Crew Chief LeTourneau consulted with Martin, went to his notes, and pondered the options available to the team. Finally he came out with a plan that he considered a “semi-big swing” of changes to the Super Late Model. They would adjust during the race during the cautions that would inevitably occur in a race of this length.
It turned out that the set-up was not great but decent so they tried some minor changes during the first pit stop on lap 48 after only moving up two spots. The adjustment seemed to help him maintain his spot yet not allow much progress up through the pack.
During the last pit stop the team took some of the wedge out of the car which forced Martin to drive the car like it was on dirt since it was so loose. This exhausted the 32-year-old prompting him to say this in the team race trailer after the race which was held in warm mid 80’s temperatures which was unusual for a fall day in Maine.
“This was definitely not where we wanted to finish. We came into this race looking for a solid top ten or solid top five run”, said Martin. “That’s where we could have been. We just missed the set up on it.”
“We got the car better on the first pit stop and we started to come up a little bit. The second pit stop we freed the car up way too much and I could not recover from it. That’s racing. Some days you have bad days and today was one of those days.”
“I was some hot in that car! I think I am more tired now than I was after the 250 (The Oxford 250 in July). I was working hard since the car was off a little bit. When they are on they are easy to drive. When they are off they are a handful.”

Two St. John Valley men from the County, Shawn Martin a Frenchville native talks over the race with Fort Kent's Austin Theriault after the PASS 150 at Oxford Plains Speedway

Two St. John Valley men from the County, Shawn Martin a Frenchville native talks over the race with Fort Kent’s Austin Theriault after the PASS 150 at Oxford Plains Speedway

Austin Theriault was disappointed with his eighth place finish in the PASS feature fighting a loose condition with a possibility of a tire not performing up to his expectations.
As far as I could determine, Theriault will compete in the 52nd Annual Milk Bowl, a two day American Canadian Tour (ACT) Race at Thunder Road International Speedbowl in Barre, Vermont on October 4 & 5. The Milk Bowl is probably one of the most famous races in New England ranking up there with the Oxford 250 in its competitiveness and number of racers seeking the Silver Bowl filled with Vermont’s famous quality milk.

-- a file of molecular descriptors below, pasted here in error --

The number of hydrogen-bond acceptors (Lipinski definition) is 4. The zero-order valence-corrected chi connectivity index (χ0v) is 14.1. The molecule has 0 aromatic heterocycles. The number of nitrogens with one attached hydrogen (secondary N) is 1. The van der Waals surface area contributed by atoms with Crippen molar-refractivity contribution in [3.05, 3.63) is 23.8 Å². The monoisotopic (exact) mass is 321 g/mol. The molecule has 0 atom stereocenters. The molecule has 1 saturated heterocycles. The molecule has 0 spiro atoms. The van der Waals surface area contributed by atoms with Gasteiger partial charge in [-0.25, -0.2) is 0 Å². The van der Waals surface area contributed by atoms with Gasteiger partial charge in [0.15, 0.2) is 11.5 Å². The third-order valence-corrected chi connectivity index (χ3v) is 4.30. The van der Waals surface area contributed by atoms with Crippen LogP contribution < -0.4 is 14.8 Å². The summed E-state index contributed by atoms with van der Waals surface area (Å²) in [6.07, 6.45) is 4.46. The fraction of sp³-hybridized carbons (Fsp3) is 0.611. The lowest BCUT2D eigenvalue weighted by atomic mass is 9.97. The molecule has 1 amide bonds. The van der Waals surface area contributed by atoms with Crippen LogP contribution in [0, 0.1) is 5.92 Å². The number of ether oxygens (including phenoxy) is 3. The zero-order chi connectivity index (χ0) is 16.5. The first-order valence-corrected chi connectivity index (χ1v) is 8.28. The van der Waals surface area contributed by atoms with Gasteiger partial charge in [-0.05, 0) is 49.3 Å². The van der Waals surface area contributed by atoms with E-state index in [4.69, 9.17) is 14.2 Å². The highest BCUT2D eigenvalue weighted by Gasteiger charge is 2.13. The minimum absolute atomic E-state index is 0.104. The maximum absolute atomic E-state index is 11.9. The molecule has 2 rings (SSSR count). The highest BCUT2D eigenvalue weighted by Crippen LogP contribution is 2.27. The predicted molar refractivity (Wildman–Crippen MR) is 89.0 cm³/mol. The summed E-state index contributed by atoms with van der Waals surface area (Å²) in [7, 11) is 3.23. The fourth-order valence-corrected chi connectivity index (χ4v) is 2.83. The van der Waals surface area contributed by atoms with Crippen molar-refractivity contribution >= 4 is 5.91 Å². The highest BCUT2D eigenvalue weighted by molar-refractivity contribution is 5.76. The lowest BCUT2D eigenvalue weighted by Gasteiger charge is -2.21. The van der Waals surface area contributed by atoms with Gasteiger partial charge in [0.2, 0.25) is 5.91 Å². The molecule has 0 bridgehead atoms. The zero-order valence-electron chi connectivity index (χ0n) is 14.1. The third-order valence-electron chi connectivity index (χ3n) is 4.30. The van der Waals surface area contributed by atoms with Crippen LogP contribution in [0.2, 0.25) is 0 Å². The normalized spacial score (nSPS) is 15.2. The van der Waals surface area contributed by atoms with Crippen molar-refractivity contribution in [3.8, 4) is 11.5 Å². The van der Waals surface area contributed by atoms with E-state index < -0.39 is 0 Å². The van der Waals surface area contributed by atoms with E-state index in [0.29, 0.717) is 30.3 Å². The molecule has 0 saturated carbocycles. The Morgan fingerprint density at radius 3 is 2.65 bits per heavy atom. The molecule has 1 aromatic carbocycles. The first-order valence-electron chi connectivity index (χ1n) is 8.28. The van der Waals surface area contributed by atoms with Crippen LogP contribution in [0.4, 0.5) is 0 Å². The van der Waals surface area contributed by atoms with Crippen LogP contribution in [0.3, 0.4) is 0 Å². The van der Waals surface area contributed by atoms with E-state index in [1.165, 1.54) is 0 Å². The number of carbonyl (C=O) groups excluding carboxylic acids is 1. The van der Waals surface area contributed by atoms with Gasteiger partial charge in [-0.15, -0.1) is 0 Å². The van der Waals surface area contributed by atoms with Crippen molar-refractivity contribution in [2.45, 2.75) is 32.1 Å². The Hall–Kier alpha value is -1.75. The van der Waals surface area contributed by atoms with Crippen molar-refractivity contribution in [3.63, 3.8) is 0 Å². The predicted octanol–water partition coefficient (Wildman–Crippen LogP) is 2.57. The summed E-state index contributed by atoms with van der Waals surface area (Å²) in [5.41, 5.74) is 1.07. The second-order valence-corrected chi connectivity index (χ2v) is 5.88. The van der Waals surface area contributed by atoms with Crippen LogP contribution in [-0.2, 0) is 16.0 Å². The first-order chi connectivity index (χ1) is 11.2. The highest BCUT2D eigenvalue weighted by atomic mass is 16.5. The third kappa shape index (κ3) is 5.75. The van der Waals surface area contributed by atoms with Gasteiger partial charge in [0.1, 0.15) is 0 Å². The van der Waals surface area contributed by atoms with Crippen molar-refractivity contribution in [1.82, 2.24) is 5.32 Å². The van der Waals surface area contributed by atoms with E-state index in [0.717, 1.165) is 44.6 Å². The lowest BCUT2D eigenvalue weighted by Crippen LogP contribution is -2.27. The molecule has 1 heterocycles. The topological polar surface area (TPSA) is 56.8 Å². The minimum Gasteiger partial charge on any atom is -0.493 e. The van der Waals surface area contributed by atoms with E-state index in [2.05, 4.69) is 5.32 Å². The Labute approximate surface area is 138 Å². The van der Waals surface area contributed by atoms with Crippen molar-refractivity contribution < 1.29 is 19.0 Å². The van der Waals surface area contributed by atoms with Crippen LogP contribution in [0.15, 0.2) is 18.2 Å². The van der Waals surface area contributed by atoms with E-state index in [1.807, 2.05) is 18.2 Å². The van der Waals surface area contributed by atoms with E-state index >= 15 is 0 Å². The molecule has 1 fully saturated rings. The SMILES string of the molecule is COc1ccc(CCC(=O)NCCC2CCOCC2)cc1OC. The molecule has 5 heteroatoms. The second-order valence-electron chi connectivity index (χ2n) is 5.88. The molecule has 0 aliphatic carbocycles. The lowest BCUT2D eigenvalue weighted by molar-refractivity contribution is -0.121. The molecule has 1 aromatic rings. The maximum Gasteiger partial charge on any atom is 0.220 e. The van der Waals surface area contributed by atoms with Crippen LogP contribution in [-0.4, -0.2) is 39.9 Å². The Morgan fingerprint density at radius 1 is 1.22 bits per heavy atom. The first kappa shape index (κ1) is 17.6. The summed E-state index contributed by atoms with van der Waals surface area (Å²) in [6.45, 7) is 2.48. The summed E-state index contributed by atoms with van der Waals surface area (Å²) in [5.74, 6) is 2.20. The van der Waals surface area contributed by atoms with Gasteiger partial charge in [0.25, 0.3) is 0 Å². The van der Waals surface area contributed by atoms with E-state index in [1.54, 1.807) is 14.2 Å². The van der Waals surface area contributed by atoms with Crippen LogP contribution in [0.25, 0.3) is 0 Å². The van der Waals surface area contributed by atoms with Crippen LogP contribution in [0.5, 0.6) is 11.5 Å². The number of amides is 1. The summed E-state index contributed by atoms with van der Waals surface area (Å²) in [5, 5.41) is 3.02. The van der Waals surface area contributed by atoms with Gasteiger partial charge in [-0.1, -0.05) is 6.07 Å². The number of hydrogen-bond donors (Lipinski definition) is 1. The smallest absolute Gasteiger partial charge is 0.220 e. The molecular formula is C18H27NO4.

Many Victory Lane photos feature the winner sipping from the bowl with similar results found in Victory Lane after the Indianapolis 500. In addition the winner also gets to kiss Miss Daisy Dalton the Ayrshire cow from the cow barn in Berlin, Vermont.
It would also set up a potential showdown with ACT 2014 Champion Joey Polewarczyk who is married to Theriault’s sister Brittany. I wonder who she will cheer for?
After Vermont, Theriault will head out to Winchester, Indiana for the CRA Super Series 43rd Annual Winchester 400 at the high banked 1/2 mile track billed as the “fastest 1/2 mile track in America”. I am not sure if the family owned race car will be the car of choice in the Milk Bowl and/or the Winchester 400. I suspect Theriault will be in someone else’s car in each of the two races. When I know I will pass the word on.

Bryan Searles wins at Thundering Valley in Track Debut

Details are yet to come in but a photo on Facebook confirms that eight year old Bryan Searles of BAS Racing in Presque Isle won his feature race at Thundering Valley Kart track in St. Albans in his first and only race outside of Spud Speedway his home track. Photos and details will be in next week’s column along with results from other Spud Speedway kart racers who visited the track hosting it’s annual “Fall Shoot-Out”.

Let’s Go Racing

Tom Hale
Soli Deo Gloria

Tom Hale

About Tom Hale

Tom wrote 14 years as freelancer for the Bangor Daily Sports covering motorsports in Maine. Now blogging and concentrating on human interest stories about people and places in racing.